• It’s not what others say about us that give us inherent worth and value, but what Jesus as the son of God says about us that counts. Jesus’ word is the only word that matters.  The Jews who ask Jesus to heal the centurion’s slave have guessed that Jesus may hesitate because not only is the centurion a Roman, he’s a Gentile.  They insist that Jesus should help the centurion and his servant because “He is worthy of having you do this for him, for he loves our people, and it is he who built our synagogue for us.”  The centurion, however, perceives that he is NOT worthy, saying, “Lord, do not trouble yourself, for I am not worthy to have you come under my roof; therefore I did not presume to come to you.”  The centurion knows he is a Gentile, and that a faithful Jew like Jesus would defile himself by entering a Gentile home to heal the centurion’s slave.  So is the centurion worthy or unworthy of Jesus’ help?  What about the slave, for that matter?  Again, Jesus is true to his word – he heals the slave not because the centurion is worthy or unworthy, but because God in Jesus Christ values the dignity and worth of every human being. Gentile or Jew, servant or free, decorated war veteran or undocumented immigrant – Jesus looks past the labels that society places on people to humanity’s God-given inherent worth.  Faith – not social status, ethnicity, or political party affiliation – is what motivates Jesus to heal the centurion’s slave.
  • The centurion asks Jesus for healing for his slave because he heard about Jesus. The word about Jesus is spreading – his power as a healer, that he’s a man who keeps his word, that he’s a person who dares to love those who are unlovable in the eyes of society.  People are using words to talk about Jesus! And the word about Jesus gets around!  The ELCA’s current motto is God’s Work, Our Hands. I like this motto – it sums up in a succinct way what we are about as Lutherans.  I have a colleague, Pastor Dave Daubert, who recently suggested that perhaps our new motto ought to be “God’s Word, Our Voice.”  Lutherans don’t use words to tell people WHY they’re out doing good in the world enough, he argues!  It’s because of JESUS that we experience healing. It’s because of Jesus that we visit those who are sick, care for those regardless of class, race, or culture. It’s because of Jesus we dare to love our enemies!  The work that we do matters, but the words that we attach to that work matter, too, because it points everything back to God.  God uses our voices as well as our hands.  God will use the words that we dare to speak to others about Jesus to bring healing, life, and salvation!  When we tell someone else what God has done in our life, that could be life-changing for another person.  Where are our friends and family members hearing about Jesus today, if not from us?  We underestimate the power of our words that can bring spiritual as well as physical healing by connecting those in need to the source of all healing, Jesus Christ.  Another colleague in South Dakota recently asked what questions churches can ask of their neighbors that get people talking about their faith in a nonthreatening or intimidating way.  The answer he discovered was this:  Ask how you can pray for them.  And then actually do it – pray with that person.  Our spoken prayers for others matter.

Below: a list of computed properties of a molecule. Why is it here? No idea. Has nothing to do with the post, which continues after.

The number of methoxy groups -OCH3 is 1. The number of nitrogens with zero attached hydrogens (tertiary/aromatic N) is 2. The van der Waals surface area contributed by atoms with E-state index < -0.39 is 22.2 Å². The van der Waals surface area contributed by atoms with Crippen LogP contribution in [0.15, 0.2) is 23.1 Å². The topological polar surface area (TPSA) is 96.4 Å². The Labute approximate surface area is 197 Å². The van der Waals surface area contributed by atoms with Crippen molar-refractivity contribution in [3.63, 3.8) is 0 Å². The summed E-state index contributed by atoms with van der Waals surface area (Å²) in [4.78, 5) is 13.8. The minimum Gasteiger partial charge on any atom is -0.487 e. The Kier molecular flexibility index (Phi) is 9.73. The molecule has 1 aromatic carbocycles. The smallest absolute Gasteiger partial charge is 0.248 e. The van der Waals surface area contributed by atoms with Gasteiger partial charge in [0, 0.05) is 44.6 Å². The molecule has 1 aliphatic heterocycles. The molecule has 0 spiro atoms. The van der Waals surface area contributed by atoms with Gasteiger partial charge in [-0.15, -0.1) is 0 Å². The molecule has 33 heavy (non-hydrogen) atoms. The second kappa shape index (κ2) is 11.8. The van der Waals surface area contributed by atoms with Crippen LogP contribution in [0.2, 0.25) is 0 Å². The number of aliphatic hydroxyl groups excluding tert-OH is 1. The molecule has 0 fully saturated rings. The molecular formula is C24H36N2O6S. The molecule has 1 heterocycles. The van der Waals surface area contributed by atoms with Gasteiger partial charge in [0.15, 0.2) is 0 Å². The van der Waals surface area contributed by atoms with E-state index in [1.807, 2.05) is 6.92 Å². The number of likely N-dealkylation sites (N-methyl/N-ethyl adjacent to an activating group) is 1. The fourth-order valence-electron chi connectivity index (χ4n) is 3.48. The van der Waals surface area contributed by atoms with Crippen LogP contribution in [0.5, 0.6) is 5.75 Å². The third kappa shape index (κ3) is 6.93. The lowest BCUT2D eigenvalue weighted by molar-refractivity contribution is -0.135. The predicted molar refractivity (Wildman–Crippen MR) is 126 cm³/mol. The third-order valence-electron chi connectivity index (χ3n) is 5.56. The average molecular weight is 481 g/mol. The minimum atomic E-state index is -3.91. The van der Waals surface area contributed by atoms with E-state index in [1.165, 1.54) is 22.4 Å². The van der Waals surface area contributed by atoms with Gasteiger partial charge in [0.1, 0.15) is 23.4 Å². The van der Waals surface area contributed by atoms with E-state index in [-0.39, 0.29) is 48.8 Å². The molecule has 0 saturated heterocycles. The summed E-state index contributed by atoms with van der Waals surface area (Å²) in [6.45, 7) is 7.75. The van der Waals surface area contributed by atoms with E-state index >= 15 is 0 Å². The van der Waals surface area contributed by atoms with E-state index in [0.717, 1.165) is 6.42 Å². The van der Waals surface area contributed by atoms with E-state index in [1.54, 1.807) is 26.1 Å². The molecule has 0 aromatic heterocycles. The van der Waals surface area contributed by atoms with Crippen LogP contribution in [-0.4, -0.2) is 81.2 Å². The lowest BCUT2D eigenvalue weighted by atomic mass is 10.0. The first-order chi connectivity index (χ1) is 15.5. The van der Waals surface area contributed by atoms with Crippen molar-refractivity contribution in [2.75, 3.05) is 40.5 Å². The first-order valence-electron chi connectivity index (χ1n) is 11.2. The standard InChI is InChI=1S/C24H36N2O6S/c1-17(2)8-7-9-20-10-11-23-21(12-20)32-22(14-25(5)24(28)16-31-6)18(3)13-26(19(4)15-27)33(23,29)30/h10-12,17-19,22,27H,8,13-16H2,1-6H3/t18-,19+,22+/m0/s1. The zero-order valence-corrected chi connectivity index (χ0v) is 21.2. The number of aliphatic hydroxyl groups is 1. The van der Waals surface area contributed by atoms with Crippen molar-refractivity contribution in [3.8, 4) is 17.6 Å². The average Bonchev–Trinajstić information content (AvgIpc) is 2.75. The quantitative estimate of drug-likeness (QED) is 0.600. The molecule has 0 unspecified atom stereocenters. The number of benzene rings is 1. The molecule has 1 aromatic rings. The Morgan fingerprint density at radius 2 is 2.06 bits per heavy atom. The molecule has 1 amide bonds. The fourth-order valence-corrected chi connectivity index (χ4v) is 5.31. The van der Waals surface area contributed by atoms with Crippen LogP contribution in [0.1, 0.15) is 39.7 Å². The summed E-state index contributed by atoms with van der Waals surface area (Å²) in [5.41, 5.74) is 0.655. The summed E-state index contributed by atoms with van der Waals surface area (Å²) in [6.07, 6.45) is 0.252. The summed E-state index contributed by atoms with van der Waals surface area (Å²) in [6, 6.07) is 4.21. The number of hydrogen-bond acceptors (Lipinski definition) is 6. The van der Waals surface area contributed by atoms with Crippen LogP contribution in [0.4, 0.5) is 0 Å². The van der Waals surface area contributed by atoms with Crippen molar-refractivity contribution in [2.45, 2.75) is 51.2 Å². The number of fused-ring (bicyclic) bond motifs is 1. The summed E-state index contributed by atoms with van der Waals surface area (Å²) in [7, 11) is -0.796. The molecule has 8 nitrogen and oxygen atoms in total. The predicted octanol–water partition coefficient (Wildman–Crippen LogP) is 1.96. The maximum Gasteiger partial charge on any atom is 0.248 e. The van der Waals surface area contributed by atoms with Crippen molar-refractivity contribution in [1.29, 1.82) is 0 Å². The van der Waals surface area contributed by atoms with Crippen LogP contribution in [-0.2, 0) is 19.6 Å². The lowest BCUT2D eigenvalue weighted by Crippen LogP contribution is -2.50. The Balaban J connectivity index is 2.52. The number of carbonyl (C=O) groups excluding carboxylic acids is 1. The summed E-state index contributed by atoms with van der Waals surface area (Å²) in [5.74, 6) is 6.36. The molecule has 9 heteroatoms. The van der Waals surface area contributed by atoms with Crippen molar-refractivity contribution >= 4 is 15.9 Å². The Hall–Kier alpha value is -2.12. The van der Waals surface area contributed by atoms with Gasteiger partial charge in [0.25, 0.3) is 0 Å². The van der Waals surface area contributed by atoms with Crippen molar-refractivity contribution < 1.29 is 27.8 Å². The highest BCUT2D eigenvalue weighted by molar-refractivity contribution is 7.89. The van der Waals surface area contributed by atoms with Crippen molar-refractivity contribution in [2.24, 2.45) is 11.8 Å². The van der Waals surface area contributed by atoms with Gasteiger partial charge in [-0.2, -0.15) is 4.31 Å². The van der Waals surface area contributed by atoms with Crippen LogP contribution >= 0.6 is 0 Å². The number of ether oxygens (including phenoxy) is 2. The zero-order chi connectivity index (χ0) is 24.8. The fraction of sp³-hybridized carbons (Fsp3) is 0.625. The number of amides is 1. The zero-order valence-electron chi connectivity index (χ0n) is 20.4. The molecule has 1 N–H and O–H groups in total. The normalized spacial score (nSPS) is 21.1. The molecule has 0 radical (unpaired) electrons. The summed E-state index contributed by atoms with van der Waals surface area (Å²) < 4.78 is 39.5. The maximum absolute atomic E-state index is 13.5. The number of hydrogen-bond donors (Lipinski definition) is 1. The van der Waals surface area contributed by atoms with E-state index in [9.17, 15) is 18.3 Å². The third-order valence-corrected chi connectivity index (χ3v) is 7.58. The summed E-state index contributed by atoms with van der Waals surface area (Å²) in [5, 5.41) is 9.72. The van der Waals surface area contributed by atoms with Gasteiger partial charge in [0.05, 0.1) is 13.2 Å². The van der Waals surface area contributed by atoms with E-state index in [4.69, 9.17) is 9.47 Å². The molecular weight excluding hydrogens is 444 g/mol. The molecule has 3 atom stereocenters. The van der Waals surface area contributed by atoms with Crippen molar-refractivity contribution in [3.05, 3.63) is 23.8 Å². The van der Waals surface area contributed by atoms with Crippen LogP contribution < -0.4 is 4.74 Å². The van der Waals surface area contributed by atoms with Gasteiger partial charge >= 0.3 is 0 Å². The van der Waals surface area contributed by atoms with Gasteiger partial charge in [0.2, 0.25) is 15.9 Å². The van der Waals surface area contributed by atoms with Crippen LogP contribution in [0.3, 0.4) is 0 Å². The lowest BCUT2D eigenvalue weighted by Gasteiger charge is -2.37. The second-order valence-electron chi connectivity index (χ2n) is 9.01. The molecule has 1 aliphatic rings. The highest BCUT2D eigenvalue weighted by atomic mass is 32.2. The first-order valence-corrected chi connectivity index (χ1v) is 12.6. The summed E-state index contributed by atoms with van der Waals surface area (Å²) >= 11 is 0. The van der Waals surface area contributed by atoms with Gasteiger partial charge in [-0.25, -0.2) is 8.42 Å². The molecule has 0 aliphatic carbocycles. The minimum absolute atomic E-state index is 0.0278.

In a world where we are surrounded by words on Twitter, Facebook, texts, and billboards, with all kinds of opinions, Jesus’ words are true.  Jesus’ words have power – power to heal, power to save.  Jesus’ words are words to live by.  Jesus’ words tell us who we truly are: children of God of immeasurable worth, loved unconditionally by God, created to praise and serve God alone.  And our words about Jesus matter, because they can lead others to seek Jesus, love Jesus, and live for Jesus, too.  Amen.


Copyright 2013 Bethel Lutheran Church
All rights reserved.


 Enter your email address below to be added to our Newsletter mailing list.